Deciphering Plant Molecular Data Using Computational Methods

A special issue of Plants (ISSN 2223-7747). This special issue belongs to the section "Plant Molecular Biology".

Deadline for manuscript submissions: 31 August 2024 | Viewed by 184

Special Issue Editor


E-Mail Website
Guest Editor
1. Department of Biological Sciences, University of North Texas, Denton, TX 76203, USA
2. BioDiscovery Institute, University of North Texas, Denton, TX 76203, USA
3. Department of Mathematics, University of North Texas, Denton, TX 76203, USA
Interests: plants bioinformatics; computational genomics, genome evolution, pathogenomics, metagenomics; gene prediction, structural variation detection, disease gene identification
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Special Issue Information

Dear Colleagues,

High-throughput sequencing technologies continue to generate vast amounts of plant molecular data, advancing the frontier of plant biology research and making significant contributions to the understanding of plants. Computational analysis has become an indispensable tool in unraveling complex plant molecular networks.

This Special Issue aims to provide a platform for researchers to share the latest findings and advancements in the use of computational methods for unraveling the mysteries of plant molecular networks. We welcome original research articles, critical review papers and perspectives that delve into various aspects of this field, including the genomics, transcriptomics, proteomics, metabolomics and epigenomics of plants. Additionally, we encourage contributions on data processing, analysis and visualization techniques that pave the way for novel insights into plant molecular mechanisms.

Dr. Rajeev K. Azad
Guest Editor

Manuscript Submission Information

Manuscripts should be submitted online at www.mdpi.com by registering and logging in to this website. Once you are registered, click here to go to the submission form. Manuscripts can be submitted until the deadline. All submissions that pass pre-check are peer-reviewed. Accepted papers will be published continuously in the journal (as soon as accepted) and will be listed together on the special issue website. Research articles, review articles as well as short communications are invited. For planned papers, a title and short abstract (about 100 words) can be sent to the Editorial Office for announcement on this website.

Submitted manuscripts should not have been published previously, nor be under consideration for publication elsewhere (except conference proceedings papers). All manuscripts are thoroughly refereed through a single-blind peer-review process. A guide for authors and other relevant information for submission of manuscripts is available on the Instructions for Authors page. Plants is an international peer-reviewed open access semimonthly journal published by MDPI.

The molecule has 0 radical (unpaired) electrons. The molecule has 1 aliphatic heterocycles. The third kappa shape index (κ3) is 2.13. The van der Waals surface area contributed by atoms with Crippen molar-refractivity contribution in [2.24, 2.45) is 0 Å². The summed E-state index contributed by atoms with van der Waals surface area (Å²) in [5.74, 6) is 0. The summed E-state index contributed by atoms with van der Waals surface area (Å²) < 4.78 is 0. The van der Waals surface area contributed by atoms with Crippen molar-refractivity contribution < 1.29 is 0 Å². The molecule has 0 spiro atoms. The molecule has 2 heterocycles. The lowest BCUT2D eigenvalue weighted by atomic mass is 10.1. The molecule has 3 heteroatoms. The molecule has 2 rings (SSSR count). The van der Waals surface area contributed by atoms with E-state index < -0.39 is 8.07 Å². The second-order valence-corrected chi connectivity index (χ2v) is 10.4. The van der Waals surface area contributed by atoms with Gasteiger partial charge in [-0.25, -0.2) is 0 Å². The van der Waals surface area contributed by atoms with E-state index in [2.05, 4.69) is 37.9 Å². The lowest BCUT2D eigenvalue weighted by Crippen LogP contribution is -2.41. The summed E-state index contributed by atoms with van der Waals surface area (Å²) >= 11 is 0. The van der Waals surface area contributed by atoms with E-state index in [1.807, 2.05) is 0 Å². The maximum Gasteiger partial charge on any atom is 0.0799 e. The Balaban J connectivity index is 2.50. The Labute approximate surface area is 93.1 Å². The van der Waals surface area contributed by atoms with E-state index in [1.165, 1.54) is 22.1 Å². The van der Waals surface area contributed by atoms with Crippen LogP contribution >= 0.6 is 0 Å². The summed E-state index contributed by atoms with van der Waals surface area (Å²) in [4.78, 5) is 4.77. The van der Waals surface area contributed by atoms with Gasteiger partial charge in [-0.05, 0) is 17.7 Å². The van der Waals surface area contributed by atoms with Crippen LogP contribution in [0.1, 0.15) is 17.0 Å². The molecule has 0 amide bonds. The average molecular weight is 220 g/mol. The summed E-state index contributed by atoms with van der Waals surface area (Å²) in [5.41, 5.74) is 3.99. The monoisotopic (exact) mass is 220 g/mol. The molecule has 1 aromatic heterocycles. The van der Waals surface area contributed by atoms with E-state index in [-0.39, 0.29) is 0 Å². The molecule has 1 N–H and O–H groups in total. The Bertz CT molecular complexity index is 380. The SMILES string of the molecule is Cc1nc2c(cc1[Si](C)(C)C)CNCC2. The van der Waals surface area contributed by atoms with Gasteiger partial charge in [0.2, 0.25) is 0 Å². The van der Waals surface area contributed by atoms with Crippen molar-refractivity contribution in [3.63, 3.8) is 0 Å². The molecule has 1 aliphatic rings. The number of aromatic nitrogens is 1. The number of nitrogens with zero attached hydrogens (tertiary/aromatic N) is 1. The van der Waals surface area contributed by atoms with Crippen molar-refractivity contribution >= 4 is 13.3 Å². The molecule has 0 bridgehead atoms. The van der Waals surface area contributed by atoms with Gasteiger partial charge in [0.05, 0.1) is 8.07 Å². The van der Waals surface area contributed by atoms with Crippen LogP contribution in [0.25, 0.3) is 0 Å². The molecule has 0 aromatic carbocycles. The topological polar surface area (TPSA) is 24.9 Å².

Please visit the Instructions for Authors page before submitting a manuscript. The Article Processing Charge (APC) for publication in this open access journal is 2700 CHF (Swiss Francs). Submitted papers should be well formatted and use good English. Authors may use MDPI's English editing service prior to publication or during author revisions.

Keywords

  • plant molecular networks
  • plant biology
  • computational data
  • genomics
  • transcriptomics
  • proteomics
  • metabolomics

Published Papers

This special issue is now open for submission, see below for planned papers.

Planned Papers

The below list represents only planned manuscripts. Some of these manuscripts have not been received by the Editorial Office yet. Papers submitted to MDPI journals are subject to peer-review.

A guide to metabolic network modeling for plant biology

Xiaolan Rao and Wei Liu

Abstract

Plants produce a wide range of compounds that play diverse roles in plant growth and development, and in response to abiotic and biotic stresses. Understanding metabolic pathway fluxes in plants is essential in guiding strategies to direct metabolism for crop improvement, plant natural product industry, and human nutrition and health. In the past decade, metabolic network modeling has become a predominant tool for integration, quantitation, and prediction of the spatial and temporal distribution of metabolic flows. In this review, we provide a practical protocol for mathematical modeling of metabolic networks, including steady-state modeling (flux balance analysis (FBA) and metabolic flux analysis (MFA)) and dynamic modeling. The practical application of mathematical modeling will provide significant insights in the structure and regulation of plant metabolic networks.

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